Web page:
LISBON Portugal's Constitutional Court on Thursday dealt a new blow to government efforts to cut spending and keep the country's EU/IMF bailout on track, rejecting a bill that would have effectively allowed the state to fire public sector workers.
The bill would have had a relatively low direct impact on the budget deficit in 2014, but it is seen as important because of its potential longer-term effect on spending cuts.
The ruling may also alarm investors as it suggests the court could throw out more of the government's planned austerity measures, endangering the deficit targets set out in its 78 billion euro bailout deal.
"The court decided to deem the norms (of the bill) unconstitutional ... due to the violation of guarantees of secure employment," the court said in a statement read out by a judge.
The court has rejected large parts of the government's deficit-cutting plans twice since the country accepted a bailout in mid-2011, forcing it to come up with alternative measures.
The parliament-approved bill was referred to the court by conservative President Anibal Cavaco Silva earlier this month. Unusually, the ruling was delivered two weeks before the deadline, with six of the court's 13 judges still on their summer holidays.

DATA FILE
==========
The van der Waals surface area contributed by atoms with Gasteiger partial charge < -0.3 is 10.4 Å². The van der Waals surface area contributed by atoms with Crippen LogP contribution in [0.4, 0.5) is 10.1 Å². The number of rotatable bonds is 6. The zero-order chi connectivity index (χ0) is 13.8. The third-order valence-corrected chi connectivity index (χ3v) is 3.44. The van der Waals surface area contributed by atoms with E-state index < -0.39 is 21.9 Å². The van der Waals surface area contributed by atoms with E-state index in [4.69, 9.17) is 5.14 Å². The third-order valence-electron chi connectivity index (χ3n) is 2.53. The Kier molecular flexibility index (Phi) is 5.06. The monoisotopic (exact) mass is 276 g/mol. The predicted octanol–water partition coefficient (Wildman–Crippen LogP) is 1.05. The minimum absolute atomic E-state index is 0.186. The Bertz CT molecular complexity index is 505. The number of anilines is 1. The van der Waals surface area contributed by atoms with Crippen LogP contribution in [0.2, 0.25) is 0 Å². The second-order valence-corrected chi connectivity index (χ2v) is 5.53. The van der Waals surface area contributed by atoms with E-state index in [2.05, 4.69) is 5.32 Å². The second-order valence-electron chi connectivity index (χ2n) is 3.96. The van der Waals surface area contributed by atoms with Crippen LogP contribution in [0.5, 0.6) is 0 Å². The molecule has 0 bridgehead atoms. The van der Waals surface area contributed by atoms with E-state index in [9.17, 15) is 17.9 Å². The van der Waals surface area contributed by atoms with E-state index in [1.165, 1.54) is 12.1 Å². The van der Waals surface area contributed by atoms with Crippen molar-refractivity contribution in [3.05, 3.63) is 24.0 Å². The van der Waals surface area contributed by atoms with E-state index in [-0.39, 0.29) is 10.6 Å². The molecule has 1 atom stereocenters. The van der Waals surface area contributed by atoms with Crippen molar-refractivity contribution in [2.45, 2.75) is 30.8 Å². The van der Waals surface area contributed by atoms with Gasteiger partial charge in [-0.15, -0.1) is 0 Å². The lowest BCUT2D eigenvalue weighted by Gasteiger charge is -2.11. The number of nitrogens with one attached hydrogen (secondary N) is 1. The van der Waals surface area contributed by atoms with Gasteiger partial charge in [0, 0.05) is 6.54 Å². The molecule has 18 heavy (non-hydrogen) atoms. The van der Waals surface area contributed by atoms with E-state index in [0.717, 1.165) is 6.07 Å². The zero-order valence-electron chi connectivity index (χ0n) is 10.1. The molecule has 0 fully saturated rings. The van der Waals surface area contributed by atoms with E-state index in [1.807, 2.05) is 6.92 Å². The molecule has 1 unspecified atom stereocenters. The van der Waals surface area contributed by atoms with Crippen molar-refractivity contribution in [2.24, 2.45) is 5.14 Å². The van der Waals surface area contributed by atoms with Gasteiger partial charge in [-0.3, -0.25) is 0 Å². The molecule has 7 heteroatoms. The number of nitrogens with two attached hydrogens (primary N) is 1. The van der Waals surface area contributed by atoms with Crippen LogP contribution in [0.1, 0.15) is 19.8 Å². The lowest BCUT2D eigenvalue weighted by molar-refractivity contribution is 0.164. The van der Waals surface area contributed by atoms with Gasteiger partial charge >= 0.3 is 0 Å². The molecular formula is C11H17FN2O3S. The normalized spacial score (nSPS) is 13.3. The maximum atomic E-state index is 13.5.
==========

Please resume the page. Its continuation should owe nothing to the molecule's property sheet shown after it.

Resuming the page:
The measure, worth an estimated net 170 million euros in spending cuts in 2014, is one of a package intended to contribute to spending cuts worth 4.7 billion euros that Lisbon has promised its international lenders by the end of 2014.
Representatives of Lisbon's European and IMF lenders will discuss next year's budget with the government during a bailout review starting next month.
That review was postponed due to a now-healed political rift within the ruling coalition in July that came even closer to derailing the bailout.
The opposition has vowed to challenge various other measures in the package prepared by the centre-right government, including an extension of the working week by five hours to 40 hours for public sector workers that has already been signed into law.
The rejected bill would have effectively allowed public sector workers deemed surplus to requirements to be fired after a one-year period in which their salaries would be significantly reduced.
(Reporting by Andrei Khalip; Editing by Hugh Lawson)